I love driving through the Gyeongbu Highway, cruising the five or so hours from Seoul down to Busan. There are plenty of rest stops, gas stations and stretches of rice fields encased by the mountains. At this time of the year, the rice fields are emerald green, with spots of yellow beginning to appear, a few months shy of harvest. But what I love the most are the morbid road signs: warning signs against drowsy driving.
It’s almost like black comedy; some signs are so blatantly grim that I wonder if the advertisers were cracking up during the production process. My favorite ever was probably the following:
“You sleep once, you sleep for eternity.”
Drowsy driving is a major issue, especially during the summer season. According to Korea Road Traffic Authority (KoRoad), between 2013 and 2015, July and August saw the most number of car accidents from sleepy driving. In general, drowsiness is the leading cause of car accidents on the highway; one in five accidents are caused by sleepy drivers, says KoRoad.
Government awareness of this critical issue is apparent when you drive on the Korean highways. There are hundreds of banners on the 416-km-long Gyeongbu Highway: large and small, hung up on the side of the road, overhead walkways, tunnel entrances, and even the side of the mountains.
I couldn’t resist taking a few pictures of the funniest ones (okay, my mom took most of them while I drove):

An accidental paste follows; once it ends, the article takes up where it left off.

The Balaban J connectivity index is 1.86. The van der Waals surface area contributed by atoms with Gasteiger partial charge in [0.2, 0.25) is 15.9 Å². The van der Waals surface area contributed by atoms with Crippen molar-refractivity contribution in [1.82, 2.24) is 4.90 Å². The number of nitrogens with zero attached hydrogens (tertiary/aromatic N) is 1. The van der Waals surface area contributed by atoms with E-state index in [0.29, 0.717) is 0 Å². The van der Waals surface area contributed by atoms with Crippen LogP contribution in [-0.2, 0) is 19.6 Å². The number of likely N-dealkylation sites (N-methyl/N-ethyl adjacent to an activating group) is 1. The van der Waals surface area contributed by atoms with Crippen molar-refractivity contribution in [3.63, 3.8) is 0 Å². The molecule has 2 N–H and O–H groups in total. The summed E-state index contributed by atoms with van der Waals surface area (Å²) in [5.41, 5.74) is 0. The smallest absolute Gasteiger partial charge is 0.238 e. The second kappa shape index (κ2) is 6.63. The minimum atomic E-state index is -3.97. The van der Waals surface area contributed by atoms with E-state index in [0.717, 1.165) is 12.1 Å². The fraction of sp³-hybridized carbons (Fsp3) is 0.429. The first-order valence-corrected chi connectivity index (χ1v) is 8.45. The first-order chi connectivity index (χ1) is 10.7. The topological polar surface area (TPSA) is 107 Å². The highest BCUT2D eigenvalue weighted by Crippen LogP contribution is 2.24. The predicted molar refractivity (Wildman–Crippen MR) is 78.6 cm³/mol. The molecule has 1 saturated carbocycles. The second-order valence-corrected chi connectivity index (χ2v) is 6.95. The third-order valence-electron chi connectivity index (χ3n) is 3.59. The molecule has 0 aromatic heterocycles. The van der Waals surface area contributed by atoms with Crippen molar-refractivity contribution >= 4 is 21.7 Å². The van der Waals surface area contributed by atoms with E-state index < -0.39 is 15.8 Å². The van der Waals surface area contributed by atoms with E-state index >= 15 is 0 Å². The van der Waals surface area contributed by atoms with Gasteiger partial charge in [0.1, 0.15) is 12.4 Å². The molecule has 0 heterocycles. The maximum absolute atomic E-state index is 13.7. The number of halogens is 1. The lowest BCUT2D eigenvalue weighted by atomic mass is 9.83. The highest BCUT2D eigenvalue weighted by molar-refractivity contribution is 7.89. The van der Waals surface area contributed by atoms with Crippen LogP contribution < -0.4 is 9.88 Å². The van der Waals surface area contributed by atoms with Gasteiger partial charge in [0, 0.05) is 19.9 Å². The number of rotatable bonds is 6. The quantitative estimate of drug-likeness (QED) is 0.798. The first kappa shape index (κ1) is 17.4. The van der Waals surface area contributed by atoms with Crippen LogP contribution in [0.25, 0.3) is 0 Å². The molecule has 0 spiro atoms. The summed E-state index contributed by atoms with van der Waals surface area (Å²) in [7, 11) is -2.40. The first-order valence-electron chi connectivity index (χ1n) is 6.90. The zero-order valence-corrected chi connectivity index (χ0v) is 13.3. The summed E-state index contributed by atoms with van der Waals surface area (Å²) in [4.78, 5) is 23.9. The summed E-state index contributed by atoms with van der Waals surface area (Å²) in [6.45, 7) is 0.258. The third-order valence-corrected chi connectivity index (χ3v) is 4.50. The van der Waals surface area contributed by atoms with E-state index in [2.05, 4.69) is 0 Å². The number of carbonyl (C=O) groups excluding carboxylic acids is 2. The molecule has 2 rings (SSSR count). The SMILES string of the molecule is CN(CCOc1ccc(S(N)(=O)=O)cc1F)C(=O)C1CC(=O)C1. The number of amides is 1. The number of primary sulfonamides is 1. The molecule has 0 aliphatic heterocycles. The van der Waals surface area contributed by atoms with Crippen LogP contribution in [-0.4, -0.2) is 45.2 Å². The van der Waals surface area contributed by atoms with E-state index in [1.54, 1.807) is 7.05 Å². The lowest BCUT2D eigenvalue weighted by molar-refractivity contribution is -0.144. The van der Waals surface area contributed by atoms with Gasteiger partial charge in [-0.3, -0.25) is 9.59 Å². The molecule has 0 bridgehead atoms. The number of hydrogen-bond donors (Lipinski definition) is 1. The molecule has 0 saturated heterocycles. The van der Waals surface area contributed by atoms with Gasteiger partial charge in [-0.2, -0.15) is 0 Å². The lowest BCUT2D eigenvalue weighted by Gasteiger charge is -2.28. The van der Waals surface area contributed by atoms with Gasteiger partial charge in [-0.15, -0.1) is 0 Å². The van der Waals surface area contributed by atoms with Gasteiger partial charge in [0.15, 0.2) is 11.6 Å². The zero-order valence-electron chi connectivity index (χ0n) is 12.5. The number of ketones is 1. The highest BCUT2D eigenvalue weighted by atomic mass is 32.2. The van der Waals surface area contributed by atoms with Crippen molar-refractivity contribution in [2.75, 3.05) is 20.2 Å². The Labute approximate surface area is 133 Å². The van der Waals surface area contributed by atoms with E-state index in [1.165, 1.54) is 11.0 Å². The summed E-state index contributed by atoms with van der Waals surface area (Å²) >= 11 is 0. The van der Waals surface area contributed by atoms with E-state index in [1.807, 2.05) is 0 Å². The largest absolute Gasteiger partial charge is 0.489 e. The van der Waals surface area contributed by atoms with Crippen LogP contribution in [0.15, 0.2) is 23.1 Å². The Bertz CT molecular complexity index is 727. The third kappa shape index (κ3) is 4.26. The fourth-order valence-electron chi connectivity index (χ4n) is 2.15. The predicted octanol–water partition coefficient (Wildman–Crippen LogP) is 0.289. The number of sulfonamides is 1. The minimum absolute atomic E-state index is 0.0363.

1. Nod Off / Off To The Underworld
Thanks for the kind reminder.
2. One Second, The Moment You Have With Life
Ominous and philosophical.
3. Why Drowse? Why Not Sleep A Little (My Friend)
This reminder feels like it’s from an old friend, so I added the parenthesis. Another friendly one, which I couldn’t take a picture of, said: “In the springtime open your windows~ Let your drowsiness fly out the window~”
4. Drowsiness Is A Disease! Prevention Is Resting!
This one sounds slightly dogmatic and desperate.
5. You Drowse, You Die
No beating around the bushes with this one. I love the straightforward ones. Another memorable mention: “The final destination of drowsy driving is death.” No sugarcoating the truth, just straight-up, unavoidable death.
These morbid signs are there for good reason; they’re part of an ongoing, massive government campaign encouraging drivers to take a chill pill.
Let’s be serious though. Despite the good intentions, I wonder how much they really help the bus and truck drivers who are on the road to make money. How effective are these signs, in tackling the real problem why drivers can’t afford to sleep?
Just last month, a bus driver fell asleep at the wheel, crashing into a white sedan and ultimately killing two people, and injuring sixteen. According to the national union for transport workers, which includes drivers in South Korea’s 40,000+ buses, many transport workers must work around 18 hours a day. The union argued that the fatigue and drowsiness behind fatal bus accidents are caused by these harsh working conditions.
If you’re a bus driver going from Seoul to Busan on the Gyeongbu, trying to make it in time for your 50-or-so customers, you don’t have the luxury to take heed of all those warning signs. No warning sign, no matter how eye-openingly funny or morbid, can be enough to change that reality.
All images, unless otherwise stated, were taken by Haeryun Kang for Korea Exposé. And her mother, Kim Hyung-sook.
Cover image: Drowsy driving is a problem all over the world. (Source: Air Force Medical Service)